Brief rant over.  Now, although this (otherwise helpful) document does not provide specific information for those SLPs with 0 years on-the-job experience (although we certainly have plenty of clinic hours), generating an adequate salary based on 1 to 3 years experience is, I think, easier than trying to extrapolate backwards from 4+ years of experience. However, the document does give a new grad an overall picture of how salaries vary across setting, geographic location, experience, and other variables.  This is helpful.  As a person looking for jobs in multiple geographic locations all across the USA, I liked knowing that the median income for a SLP in the West was higher than an SLP in the Midwest or South (likely due, I imagine, to cost of living differences).  This document provides a big picture for the new grad, as well as some possible variables s/he may want to consider her/himself when doing the research for her/his own salary negotiations.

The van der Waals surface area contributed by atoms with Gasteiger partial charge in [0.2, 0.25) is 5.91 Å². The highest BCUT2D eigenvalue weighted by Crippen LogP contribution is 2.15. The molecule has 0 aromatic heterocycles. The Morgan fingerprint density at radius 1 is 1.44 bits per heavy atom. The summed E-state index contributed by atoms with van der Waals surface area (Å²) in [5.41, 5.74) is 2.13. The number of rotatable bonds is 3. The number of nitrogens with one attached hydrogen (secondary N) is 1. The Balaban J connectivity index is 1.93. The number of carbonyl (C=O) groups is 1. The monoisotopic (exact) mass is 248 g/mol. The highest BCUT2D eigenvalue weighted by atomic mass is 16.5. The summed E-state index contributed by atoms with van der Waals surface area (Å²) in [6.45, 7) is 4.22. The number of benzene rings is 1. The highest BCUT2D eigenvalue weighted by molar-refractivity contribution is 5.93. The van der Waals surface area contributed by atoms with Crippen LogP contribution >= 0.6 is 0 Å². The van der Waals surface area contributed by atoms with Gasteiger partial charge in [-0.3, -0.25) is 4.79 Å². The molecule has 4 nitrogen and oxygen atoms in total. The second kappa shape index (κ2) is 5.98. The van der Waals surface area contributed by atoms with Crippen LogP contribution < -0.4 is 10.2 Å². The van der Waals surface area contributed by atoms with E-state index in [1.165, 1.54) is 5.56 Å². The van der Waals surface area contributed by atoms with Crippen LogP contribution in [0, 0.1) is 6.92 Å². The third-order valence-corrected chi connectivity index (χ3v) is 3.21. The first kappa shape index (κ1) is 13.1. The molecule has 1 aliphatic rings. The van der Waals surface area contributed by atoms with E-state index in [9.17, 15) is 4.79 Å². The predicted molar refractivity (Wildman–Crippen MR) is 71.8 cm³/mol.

Note: Please note that the Annual Salary Report provides median salaries, NOT mean salaries.  Take a moment to review the difference if it’s not clear in your head and consider the strengths and weaknesses of median data reporting and the range of salary numbers a median number obscures.


I think most of us know that SLPs are pretty high in demand. Based on my own search for a job, I would say if you are looking to work in the schools, a nursing home, or a SNF, you will be gobbled up.  If you are looking for work in a hospital acute inpatient, inpatient rehab, or outpatient setting, they tend to be looking for people with experience (i.e. NOT CFs).  I am searching really hard for a hospital job nonetheless due to my own personal preference for working in a hospital and my skepticism of getting appropriate supervision/support in a nursing home or SNF setting during my CF.  A hospital job fresh out of grad school is not impossible, I would just say harder to find than the other settings I mentioned.